The Jackson Zoological Society is excited to formally announce the birth of an endangered Pygmy hippopotamus in the zoo’s African Forest area, offspring of four-year-old male, “Ralph,” and eight-year-old female, “Clementine.” Listed as endangered on the International Union for Conservation of Nature List of Threatened Species (or IUCN Red List), this particular offspring has been anticipated for years.
Jackson Zoo staff has named the young female “Zemora,”which means “praised” or “song.” There were indications that Clementine was pregnant, but there are no current testing methods available. Most experts theorize gestation is anywhere from 190 to 210 days, any time of year.
Keeper suspicions were confirmed when they arrived in the early morning hours of December 25th (the only day the zoo is closed to the public), and discovered the infant female resting comfortably with its mother. “Births at the zoo are always exciting, and we are especially excited about the birth of a Pygmy hippo,” said Executive Director Beth Poff. “This species is one that breeds well in captivity, which means the survival of the species is more assured than in the wild. This is an example of zoos making a difference!”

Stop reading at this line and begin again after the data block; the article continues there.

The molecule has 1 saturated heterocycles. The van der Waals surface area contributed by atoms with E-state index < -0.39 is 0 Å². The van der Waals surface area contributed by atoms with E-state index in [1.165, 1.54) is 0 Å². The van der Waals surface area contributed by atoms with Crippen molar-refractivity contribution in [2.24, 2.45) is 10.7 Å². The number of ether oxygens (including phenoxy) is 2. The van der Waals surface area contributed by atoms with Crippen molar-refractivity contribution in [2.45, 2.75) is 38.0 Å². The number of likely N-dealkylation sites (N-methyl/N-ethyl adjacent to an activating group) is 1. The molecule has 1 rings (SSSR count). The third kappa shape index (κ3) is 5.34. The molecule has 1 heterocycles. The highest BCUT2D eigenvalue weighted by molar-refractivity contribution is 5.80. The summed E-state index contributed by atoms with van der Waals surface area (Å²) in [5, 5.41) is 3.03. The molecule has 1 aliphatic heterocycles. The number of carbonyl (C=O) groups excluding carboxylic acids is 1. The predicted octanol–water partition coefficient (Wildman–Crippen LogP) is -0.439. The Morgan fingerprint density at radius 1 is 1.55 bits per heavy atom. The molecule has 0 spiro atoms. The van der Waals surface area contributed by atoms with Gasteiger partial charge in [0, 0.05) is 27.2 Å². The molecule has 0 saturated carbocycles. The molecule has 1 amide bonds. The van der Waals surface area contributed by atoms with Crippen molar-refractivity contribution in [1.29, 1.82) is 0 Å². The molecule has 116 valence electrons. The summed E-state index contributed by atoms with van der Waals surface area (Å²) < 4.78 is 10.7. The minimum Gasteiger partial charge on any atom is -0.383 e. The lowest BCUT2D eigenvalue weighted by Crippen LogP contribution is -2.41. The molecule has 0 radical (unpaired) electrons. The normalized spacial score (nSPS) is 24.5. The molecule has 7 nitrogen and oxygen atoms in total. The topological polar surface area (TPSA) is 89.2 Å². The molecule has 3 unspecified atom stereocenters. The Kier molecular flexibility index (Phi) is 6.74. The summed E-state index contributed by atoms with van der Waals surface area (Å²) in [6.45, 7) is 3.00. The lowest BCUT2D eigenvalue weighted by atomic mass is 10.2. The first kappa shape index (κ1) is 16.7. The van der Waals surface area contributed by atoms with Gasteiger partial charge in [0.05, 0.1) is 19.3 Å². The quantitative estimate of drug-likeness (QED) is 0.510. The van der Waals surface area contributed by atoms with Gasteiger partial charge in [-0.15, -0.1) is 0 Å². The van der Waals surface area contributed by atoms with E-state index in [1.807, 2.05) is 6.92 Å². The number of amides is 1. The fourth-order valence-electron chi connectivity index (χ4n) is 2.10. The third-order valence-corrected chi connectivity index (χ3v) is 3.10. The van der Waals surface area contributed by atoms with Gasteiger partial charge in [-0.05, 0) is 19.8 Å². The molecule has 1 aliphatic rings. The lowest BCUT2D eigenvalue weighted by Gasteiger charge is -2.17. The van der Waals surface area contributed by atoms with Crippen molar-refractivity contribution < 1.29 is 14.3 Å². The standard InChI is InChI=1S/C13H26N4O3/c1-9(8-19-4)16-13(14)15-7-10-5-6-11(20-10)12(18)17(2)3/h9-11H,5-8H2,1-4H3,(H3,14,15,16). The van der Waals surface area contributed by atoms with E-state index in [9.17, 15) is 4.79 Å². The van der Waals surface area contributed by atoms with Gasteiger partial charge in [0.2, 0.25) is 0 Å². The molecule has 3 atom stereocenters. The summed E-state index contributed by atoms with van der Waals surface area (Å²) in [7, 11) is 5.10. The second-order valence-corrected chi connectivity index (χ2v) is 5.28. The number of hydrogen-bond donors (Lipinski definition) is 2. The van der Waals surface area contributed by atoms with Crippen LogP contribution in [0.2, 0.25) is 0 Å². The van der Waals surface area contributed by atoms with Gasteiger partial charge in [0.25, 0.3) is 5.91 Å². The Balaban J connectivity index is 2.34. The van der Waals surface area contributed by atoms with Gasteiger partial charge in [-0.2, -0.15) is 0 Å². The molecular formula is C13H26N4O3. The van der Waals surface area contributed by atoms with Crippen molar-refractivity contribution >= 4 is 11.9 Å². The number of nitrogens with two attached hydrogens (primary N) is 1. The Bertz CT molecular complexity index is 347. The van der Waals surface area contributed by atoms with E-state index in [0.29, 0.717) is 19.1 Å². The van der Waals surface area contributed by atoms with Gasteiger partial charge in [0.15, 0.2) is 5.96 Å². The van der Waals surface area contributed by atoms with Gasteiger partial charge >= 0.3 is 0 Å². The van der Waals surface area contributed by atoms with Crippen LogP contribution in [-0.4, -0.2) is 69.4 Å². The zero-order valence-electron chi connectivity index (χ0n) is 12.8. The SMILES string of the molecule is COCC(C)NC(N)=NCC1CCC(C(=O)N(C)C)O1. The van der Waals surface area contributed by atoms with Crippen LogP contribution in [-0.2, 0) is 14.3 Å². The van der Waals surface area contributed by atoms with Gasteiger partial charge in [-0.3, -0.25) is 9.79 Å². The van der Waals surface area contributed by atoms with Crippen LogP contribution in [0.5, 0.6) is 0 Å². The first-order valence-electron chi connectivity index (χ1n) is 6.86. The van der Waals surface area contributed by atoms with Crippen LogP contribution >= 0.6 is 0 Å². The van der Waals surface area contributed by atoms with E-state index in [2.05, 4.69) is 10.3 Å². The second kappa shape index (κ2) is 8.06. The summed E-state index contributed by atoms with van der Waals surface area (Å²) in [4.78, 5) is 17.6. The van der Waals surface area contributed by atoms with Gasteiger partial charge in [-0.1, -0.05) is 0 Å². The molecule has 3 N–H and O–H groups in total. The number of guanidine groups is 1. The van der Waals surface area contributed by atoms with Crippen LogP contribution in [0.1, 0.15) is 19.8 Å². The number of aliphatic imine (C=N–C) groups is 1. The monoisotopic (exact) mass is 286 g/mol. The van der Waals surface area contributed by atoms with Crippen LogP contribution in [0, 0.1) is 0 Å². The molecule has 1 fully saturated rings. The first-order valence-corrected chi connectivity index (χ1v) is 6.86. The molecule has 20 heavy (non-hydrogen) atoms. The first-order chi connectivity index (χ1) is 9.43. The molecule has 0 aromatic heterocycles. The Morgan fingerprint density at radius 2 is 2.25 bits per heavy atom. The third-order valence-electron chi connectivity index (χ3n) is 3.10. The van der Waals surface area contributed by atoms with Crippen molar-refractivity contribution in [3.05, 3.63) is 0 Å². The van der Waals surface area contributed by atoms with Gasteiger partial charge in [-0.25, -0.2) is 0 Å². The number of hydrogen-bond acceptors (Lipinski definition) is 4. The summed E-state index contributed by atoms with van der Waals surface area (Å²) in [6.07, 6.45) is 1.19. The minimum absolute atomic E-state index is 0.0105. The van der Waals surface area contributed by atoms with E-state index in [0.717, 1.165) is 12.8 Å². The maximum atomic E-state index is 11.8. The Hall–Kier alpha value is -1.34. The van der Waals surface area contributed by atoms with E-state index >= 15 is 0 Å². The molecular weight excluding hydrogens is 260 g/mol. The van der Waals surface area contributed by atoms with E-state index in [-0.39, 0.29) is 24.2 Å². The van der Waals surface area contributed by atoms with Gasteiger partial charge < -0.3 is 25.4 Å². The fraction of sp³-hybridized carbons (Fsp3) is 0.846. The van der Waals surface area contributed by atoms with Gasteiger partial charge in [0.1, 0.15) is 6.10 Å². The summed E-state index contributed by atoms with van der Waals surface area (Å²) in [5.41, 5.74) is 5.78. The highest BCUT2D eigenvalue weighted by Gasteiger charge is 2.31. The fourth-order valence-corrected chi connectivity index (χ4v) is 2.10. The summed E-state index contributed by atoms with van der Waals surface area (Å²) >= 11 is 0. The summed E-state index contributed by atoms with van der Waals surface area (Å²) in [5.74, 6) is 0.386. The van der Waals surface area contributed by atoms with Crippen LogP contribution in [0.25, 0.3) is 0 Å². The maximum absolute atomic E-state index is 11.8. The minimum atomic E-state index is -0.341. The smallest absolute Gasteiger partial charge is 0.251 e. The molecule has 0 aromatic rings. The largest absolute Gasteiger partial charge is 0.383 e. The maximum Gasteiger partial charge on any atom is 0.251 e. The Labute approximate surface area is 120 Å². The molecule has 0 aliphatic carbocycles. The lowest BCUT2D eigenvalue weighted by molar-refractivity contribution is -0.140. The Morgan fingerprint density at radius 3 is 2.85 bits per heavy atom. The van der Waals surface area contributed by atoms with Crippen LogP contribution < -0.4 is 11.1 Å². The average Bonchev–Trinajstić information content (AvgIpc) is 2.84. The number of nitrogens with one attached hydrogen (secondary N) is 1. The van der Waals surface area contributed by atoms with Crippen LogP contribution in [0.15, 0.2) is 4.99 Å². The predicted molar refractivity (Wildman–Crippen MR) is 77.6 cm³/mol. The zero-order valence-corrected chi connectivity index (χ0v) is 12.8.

Zemora weighed 11 lbs. at birth, and now registers at 31 lbs. going into her second month. She is already imitating her mother in foraging behavior, is very inquisitive regarding her surroundings, and swimming at every opportunity.
The Jackson Zoo is accredited by the Zoological Association of America, and certified by the Better Business Bureau. The mission of the Jackson Zoo is to provide visitors with a quality recreational and educational environment dedicated to wildlife care and conservation.
For more information, visit The Jackson Zoo at http://jacksonzoo.org/.